Many who broke with the CP have followed this advice with the result that in places all over Britain small Marxist Groups and Marxist clubs are springing up composed of ex-members of the Communist Party. Typical of these is a group in Nottingham which was formed when 12 Party members – including four members of the CP area committee, 3 branch secretaries and two members of the district committee of the Young Communist League – walked out and formed a Marxist Group. In a pamphlet they explained that they could not remain members because:

“The Party leaders are no more than agents of the Russian Ministry of Foreign Affairs. The anti-democratic nature of the Party structure makes it impossible for the rank and file to influence its basic policies or change its leadership. The Party is a despised sect. It is despised not because it is loyal to the principles of Socialism, but because it has betrayed them.”

The indignation expressed by these ex-Communist Party members in this denunciation of the British CP exists throughout the Party. Many holding such opinions are awaiting the outcome of a special congress which has been called and at which they intend to have one final try at turning out the present CP leadership and swinging the policy around. Their chances of doing this appear remote and the most likely course of events is that more members will quit the CP and leave it as a minute and politically sterile sect with only a very small nuisance value to the Labor movement.

THE BIG PROBLEM FOR THE Labor Party is not those who remain in the Communist Party, but those who leave. The official Labor Party attitude is characteristic of the right-wing and was contained in a circular which went to all local Labor Parties advising them not to accept into membership ex-Communist Party members except in special circumstances, and then only after reference to the higher regional bodies of the Labor Party. Needless to say most local Labor Parties, at least those in which the left-wing is dominant, have decided to reject this advice and to follow the usual practice of accepting all who agree with the aims of the Labor Party and who do not belong to a body which makes them ineligible for membership. The job is, however, to get the ex-CP’ers into the Labor Party where they can work in a positive fashion with the left-wing rather than fritter away their energies in isolated Marxist Groups which, by the very nature of things, will be divorced from the main stream of the Labor movement and degenerate into sectarian debating societies exercising no influence on the course of political events.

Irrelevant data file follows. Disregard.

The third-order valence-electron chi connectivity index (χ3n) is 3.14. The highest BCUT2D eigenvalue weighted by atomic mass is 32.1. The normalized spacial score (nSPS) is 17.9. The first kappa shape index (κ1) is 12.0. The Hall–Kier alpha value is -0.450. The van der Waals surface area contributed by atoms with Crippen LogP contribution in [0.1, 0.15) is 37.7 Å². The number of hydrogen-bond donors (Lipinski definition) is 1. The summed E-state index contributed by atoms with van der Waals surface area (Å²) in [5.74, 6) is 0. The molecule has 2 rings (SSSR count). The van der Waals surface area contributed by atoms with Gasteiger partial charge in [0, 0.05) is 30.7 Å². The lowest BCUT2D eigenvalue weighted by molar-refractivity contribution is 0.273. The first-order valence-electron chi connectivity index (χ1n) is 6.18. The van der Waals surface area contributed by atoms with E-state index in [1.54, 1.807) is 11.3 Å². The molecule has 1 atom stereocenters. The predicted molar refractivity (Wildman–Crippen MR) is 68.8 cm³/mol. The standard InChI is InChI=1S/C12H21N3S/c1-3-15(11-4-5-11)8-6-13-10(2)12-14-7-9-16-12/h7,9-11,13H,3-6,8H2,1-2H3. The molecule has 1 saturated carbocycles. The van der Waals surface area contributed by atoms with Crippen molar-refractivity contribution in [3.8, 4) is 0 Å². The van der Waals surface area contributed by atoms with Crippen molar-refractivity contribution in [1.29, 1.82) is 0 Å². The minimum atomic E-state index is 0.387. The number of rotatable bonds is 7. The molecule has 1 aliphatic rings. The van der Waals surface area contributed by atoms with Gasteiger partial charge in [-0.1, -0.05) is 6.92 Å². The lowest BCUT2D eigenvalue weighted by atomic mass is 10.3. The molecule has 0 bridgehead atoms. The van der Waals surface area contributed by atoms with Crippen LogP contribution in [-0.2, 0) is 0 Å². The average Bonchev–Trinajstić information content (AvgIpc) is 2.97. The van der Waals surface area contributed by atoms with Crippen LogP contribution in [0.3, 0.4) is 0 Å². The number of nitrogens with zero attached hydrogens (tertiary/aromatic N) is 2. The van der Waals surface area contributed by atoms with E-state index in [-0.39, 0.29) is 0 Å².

Some success in this direction has already been achieved. The group at Nottingham, for instance, has joined the Labor Party – notably due to lengthy discussions with members of the Labor Party who are promoting the circulation and influence of the Socialist Review, a monthly journal maintained by various Third Camp currents of socialist opinion. In other instances, too, ex-members of the Communist Party have entered the Labor Party after encouragement by the left wing and, in many of these cases, it is noticeable how they are linking up with the orthodox Trotskyist elements which operate within the Labor Party. This is perhaps an indication that their political education is really only just beginning and that they still hold illusions about the class and social character of Russia. But, this notwithstanding, they are within the Labor Party and as such they cannot possibly remain outside of the constant arguments and discussions which are in progress within the Party and there is the distinct possibility that, given time, the contradictions of orthodox Trotskyism can be explained to them and they can be won over to a Third Camp position. This, in fact, has already happened in some cases where ex-CP members found that they had exchanged the stiffling and bureaucratic atmosphere of the CP for the bureaucratic atmosphere which characterizes the Trotskyist grouping within the Labor Party.